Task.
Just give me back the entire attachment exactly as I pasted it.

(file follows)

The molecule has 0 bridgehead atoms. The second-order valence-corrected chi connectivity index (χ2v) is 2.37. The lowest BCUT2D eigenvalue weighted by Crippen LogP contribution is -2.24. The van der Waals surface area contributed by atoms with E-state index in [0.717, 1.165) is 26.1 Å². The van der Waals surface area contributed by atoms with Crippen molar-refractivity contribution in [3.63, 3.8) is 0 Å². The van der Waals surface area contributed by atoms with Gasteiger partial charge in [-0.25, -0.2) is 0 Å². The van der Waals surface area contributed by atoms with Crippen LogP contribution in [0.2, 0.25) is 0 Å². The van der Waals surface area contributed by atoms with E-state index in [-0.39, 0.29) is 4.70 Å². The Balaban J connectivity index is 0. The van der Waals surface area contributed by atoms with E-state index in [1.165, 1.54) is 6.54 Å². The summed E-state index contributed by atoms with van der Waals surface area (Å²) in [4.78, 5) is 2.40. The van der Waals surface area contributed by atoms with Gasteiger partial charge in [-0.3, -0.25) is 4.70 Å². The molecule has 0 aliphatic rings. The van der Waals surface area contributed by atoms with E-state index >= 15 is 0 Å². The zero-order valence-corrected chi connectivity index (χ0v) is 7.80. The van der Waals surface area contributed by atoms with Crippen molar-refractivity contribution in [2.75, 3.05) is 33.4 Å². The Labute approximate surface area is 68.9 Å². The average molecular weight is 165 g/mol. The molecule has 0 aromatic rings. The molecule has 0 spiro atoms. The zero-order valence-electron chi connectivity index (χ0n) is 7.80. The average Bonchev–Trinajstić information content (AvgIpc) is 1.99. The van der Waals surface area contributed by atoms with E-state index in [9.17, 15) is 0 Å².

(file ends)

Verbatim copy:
The molecule has 0 bridgehead atoms. The second-order valence-corrected chi connectivity index (χ2v) is 2.37. The lowest BCUT2D eigenvalue weighted by Crippen LogP contribution is -2.24. The van der Waals surface area contributed by atoms with E-state index in [0.717, 1.165) is 26.1 Å². The van der Waals surface area contributed by atoms with Crippen molar-refractivity contribution in [3.63, 3.8) is 0 Å². The van der Waals surface area contributed by atoms with Gasteiger partial charge in [-0.25, -0.2) is 0 Å². The van der Waals surface area contributed by atoms with Crippen LogP contribution in [0.2, 0.25) is 0 Å². The van der Waals surface area contributed by atoms with E-state index in [-0.39, 0.29) is 4.70 Å². The Balaban J connectivity index is 0. The van der Waals surface area contributed by atoms with E-state index in [1.165, 1.54) is 6.54 Å². The summed E-state index contributed by atoms with van der Waals surface area (Å²) in [4.78, 5) is 2.40. The van der Waals surface area contributed by atoms with Gasteiger partial charge in [-0.3, -0.25) is 4.70 Å². The molecule has 0 aliphatic rings. The van der Waals surface area contributed by atoms with E-state index >= 15 is 0 Å². The zero-order valence-corrected chi connectivity index (χ0v) is 7.80. The van der Waals surface area contributed by atoms with Crippen molar-refractivity contribution in [2.75, 3.05) is 33.4 Å². The Labute approximate surface area is 68.9 Å². The average molecular weight is 165 g/mol. The molecule has 0 aromatic rings. The molecule has 0 spiro atoms. The zero-order valence-electron chi connectivity index (χ0n) is 7.80. The average Bonchev–Trinajstić information content (AvgIpc) is 1.99. The van der Waals surface area contributed by atoms with E-state index in [9.17, 15) is 0 Å².